District courts must determine the choice of law in a diversity case by applying the choice of law rules of the forum state. Compagnie des Bauxites de Guinee v. Argonaut-Midwest Ins. Co., 880 F.2d 685, 688 (3d Cir. 1989) (citing Klaxon Co. v. Stentor Elec. Mfg. Co., 313 U.S. 487, 496, 61 S.Ct. 1020, 1021, 85 L.Ed. 1477 (1941)). Under Pennsylvania law, the first question to be considered where there is a potential choice of law issue is "whether the parties explicitly or implicitly have chosen the relevant law." Assicurazioni Generali v. Clover, 195 F.3d 161, 164 (3d Cir. 1999) (citing Smith v. Commonwealth National Bank, 557 A.2d 775, 777 (Pa. Super. 1989)). See also, Hatchigian v. State Farm Insurance Company, No. 07-3217, 2008 U.S. Dist. LEXIS 96161 at *17, 2008 WL 5002957 at *7 (E.D. Pa. Nov. 25, 2008) (holding parties implicitly intended Delaware bad faith law to apply to insurance contract that clearly and repeatedly referenced Delaware and Delaware law); Kilmer v. Connecticut Indemnity Company, 189 F. Supp. 237, 244 (M.D. Pa. 2002) (same).

The Third Circuit has held that "a contract's references to the laws of a particular state may provide persuasive evidence that the parties to the contract intended for that state's law to apply." Clover, 195 F.3d at 165. Further, the Court found that use of the state's name in the title of the policy or repeated mention of a particular state and its laws in the policy itself is sufficient to establish that the parties implicitly intended that the particular state's laws should apply. Id. In reviewing the lower court's decision in that case, "the Third Circuit concluded that the District Court should have considered the content of the endorsement itself, rather than an interest analysis as determinative of the choice of law question." Hatchigian, 2008 U.S. Dist. LEXIS 96161 at *17 (citing Clover, 195 F.3d at 164-65. Thus, pursuant to the Third Circuit's ruling in Clover, we look to the Plaintiff's claims and the content of the insurance policy at hand.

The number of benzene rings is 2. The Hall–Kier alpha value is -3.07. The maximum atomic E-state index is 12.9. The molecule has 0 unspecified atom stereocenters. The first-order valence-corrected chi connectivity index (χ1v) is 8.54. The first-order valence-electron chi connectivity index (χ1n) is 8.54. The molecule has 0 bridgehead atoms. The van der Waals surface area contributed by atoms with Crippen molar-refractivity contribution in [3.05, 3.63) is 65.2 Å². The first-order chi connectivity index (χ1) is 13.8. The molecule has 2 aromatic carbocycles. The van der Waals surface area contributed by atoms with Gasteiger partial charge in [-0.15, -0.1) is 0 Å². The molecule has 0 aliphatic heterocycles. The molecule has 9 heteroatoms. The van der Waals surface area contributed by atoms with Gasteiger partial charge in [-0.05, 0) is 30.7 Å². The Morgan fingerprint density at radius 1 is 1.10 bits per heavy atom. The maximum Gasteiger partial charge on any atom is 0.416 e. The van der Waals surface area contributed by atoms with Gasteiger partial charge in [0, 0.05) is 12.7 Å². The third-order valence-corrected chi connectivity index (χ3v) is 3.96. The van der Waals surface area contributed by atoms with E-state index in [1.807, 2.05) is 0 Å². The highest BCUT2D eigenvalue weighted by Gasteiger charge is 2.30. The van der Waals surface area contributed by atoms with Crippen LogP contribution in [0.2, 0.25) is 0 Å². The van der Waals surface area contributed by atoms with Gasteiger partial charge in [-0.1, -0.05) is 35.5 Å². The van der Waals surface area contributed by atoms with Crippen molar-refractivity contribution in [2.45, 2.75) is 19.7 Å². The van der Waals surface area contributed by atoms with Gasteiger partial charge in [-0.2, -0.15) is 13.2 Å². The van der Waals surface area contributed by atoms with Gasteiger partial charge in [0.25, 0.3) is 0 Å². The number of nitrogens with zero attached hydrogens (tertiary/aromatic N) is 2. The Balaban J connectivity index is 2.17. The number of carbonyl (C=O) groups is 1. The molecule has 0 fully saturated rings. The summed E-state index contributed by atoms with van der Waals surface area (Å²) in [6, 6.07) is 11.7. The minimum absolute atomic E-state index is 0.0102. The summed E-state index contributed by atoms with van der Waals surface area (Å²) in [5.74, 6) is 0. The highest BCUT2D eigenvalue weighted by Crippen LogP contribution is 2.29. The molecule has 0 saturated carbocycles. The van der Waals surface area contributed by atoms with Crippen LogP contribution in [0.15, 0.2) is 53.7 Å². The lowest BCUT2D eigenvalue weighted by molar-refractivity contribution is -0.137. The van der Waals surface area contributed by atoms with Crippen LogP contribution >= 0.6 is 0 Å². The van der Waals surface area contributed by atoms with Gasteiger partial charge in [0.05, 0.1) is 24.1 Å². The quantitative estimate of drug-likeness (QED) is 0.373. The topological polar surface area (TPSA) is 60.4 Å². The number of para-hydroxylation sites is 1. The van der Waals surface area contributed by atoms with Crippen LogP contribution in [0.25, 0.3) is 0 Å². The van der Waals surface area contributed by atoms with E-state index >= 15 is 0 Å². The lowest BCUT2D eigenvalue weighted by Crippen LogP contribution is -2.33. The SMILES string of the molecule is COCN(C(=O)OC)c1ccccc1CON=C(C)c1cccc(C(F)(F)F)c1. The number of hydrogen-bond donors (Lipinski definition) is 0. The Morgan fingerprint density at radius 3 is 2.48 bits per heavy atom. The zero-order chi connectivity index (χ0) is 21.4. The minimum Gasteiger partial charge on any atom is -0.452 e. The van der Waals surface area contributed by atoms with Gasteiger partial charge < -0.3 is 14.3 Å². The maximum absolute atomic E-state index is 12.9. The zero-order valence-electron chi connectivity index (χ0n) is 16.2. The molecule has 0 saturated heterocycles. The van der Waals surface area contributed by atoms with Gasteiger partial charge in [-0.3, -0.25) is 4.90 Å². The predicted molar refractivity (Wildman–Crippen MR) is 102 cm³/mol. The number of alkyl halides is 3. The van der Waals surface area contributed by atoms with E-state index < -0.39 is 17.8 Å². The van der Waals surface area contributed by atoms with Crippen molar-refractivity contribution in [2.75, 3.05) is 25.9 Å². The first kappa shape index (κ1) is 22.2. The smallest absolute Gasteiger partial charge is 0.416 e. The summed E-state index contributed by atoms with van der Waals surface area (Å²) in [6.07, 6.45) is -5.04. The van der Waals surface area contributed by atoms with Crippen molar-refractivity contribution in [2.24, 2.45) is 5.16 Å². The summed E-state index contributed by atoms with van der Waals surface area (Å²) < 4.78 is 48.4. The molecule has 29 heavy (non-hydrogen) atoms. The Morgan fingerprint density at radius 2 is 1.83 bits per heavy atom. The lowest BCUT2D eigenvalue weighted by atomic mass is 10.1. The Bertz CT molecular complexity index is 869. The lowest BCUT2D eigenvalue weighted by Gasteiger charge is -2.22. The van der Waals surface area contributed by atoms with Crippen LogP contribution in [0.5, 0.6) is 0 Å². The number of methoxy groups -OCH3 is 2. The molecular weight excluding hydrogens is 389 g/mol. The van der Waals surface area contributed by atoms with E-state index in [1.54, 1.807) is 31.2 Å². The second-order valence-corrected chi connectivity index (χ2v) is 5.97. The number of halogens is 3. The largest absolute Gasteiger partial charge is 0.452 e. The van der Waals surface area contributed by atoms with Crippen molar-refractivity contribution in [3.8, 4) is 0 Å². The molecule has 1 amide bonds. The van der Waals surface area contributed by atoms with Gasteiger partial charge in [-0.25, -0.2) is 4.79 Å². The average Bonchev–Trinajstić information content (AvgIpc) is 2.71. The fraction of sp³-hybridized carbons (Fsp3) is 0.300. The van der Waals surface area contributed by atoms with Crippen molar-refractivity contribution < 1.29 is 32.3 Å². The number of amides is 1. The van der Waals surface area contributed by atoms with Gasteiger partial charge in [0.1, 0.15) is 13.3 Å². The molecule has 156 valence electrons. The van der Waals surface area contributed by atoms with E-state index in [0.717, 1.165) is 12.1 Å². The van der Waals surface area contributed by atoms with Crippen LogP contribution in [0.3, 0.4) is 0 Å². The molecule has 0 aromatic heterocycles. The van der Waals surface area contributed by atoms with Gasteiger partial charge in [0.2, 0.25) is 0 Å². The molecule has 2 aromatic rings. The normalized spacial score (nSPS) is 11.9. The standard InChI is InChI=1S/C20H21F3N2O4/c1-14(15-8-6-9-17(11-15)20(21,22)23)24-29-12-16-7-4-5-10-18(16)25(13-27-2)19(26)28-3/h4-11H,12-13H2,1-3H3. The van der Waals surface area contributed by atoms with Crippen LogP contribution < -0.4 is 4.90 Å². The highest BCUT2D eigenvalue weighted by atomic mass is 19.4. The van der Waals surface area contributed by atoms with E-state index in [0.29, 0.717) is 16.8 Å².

Plaintiff alleges claims for breach of the insurance policy and bad faith under Pennsylvania law or Delaware law. Defendant submits that Plaintiff's Pennsylvania state law claims should be dismissed based on Pennsylvania choice of law analysis. Plaintiff argues in response that dismissal of said claims would effectively bar her ability to plead in the alternative.

As required under Pennsylvania's choice of law rules, the insurance policy at issue clearly and repeatedly references Delaware and Delaware law throughout. Clover, 195 F.3d at 165; Hatchigian, 2008 U.S. Dist. LEXIS 96161 at *17. For instance, the policy is entitled "The Hartford Personal Auto Insurance Policy -- Delaware" and provides that accidental damage to property resulting from an accident will be paid in accordance with the Delaware Code. (Cmpl. Ex. A.) Therefore, because Plaintiff's Pennsylvania state law claims are directly related to the insurance policy, which clearly references Delaware law, Delaware law should apply. Similarly, per the Third Circuit's holding in Clover, Delaware, and not Pennsylvania bad faith law should also apply.

Plaintiff argues that Clover is distinguishable because it does not apply to contracts of adhesion, where, as the Third Circuit explained, courts may disregard a choice of law clause due to a finding of unequal bargaining power between the parties. (Pl. Res. at 6.) (citing Clover, 195 F.3d at 166). This is not a proper distinction because the insurance policy at issue in this case contained no choice of law clause, and, therefore, a determination of relative bargaining power of the parties is not in order.

In sum, Plaintiff has failed to state a claims for breach of the insurance policy and bad faith under Pennsylvania law. Consequently, because there is no viable claim under the laws of Pennsylvania, Plaintiff cannot plead these claims in the alternative.


The Court, therefore, grants Defendant's motion to dismiss Plaintiff's claims under Pennsylvania law pursuant to Fed. R. Civ. P. 12(b)(6). An appropriate Order follows.